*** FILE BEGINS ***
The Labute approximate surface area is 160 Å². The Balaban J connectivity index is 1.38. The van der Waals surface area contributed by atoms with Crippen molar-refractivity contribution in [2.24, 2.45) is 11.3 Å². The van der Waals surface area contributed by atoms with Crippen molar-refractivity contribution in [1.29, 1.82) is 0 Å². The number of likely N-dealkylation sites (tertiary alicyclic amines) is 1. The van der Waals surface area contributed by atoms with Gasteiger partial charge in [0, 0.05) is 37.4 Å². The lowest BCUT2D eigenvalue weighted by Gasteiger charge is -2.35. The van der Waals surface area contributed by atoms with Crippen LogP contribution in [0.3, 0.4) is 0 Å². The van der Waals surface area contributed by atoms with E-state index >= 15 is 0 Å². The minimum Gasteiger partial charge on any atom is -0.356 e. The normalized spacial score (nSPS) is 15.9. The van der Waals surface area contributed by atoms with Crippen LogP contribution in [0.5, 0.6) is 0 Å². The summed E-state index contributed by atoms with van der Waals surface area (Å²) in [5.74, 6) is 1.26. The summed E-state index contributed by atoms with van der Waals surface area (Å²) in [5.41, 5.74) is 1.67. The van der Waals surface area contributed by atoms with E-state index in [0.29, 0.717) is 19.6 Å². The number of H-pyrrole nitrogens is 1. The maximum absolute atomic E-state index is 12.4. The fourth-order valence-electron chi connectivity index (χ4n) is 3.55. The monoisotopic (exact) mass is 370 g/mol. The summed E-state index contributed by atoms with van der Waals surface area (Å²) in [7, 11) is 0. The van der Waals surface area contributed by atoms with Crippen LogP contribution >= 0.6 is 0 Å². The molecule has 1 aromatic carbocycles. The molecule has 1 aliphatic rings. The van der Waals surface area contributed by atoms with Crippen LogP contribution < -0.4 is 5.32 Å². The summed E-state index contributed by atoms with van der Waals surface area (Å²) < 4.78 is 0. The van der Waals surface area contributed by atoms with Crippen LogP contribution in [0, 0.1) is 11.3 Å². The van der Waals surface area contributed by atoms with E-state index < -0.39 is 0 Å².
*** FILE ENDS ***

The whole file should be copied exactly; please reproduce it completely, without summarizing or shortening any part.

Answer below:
The Labute approximate surface area is 160 Å². The Balaban J connectivity index is 1.38. The van der Waals surface area contributed by atoms with Crippen molar-refractivity contribution in [2.24, 2.45) is 11.3 Å². The van der Waals surface area contributed by atoms with Crippen molar-refractivity contribution in [1.29, 1.82) is 0 Å². The number of likely N-dealkylation sites (tertiary alicyclic amines) is 1. The van der Waals surface area contributed by atoms with Gasteiger partial charge in [0, 0.05) is 37.4 Å². The lowest BCUT2D eigenvalue weighted by Gasteiger charge is -2.35. The van der Waals surface area contributed by atoms with Crippen LogP contribution in [0.3, 0.4) is 0 Å². The van der Waals surface area contributed by atoms with E-state index >= 15 is 0 Å². The minimum Gasteiger partial charge on any atom is -0.356 e. The normalized spacial score (nSPS) is 15.9. The van der Waals surface area contributed by atoms with Crippen LogP contribution in [0.5, 0.6) is 0 Å². The summed E-state index contributed by atoms with van der Waals surface area (Å²) in [5.74, 6) is 1.26. The summed E-state index contributed by atoms with van der Waals surface area (Å²) in [5.41, 5.74) is 1.67. The van der Waals surface area contributed by atoms with E-state index in [0.29, 0.717) is 19.6 Å². The number of H-pyrrole nitrogens is 1. The maximum absolute atomic E-state index is 12.4. The fourth-order valence-electron chi connectivity index (χ4n) is 3.55. The monoisotopic (exact) mass is 370 g/mol. The summed E-state index contributed by atoms with van der Waals surface area (Å²) in [7, 11) is 0. The van der Waals surface area contributed by atoms with Crippen LogP contribution >= 0.6 is 0 Å². The molecule has 1 aromatic carbocycles. The molecule has 1 aliphatic rings. The van der Waals surface area contributed by atoms with Crippen LogP contribution < -0.4 is 5.32 Å². The summed E-state index contributed by atoms with van der Waals surface area (Å²) < 4.78 is 0. The van der Waals surface area contributed by atoms with Crippen LogP contribution in [0, 0.1) is 11.3 Å². The van der Waals surface area contributed by atoms with E-state index < -0.39 is 0 Å².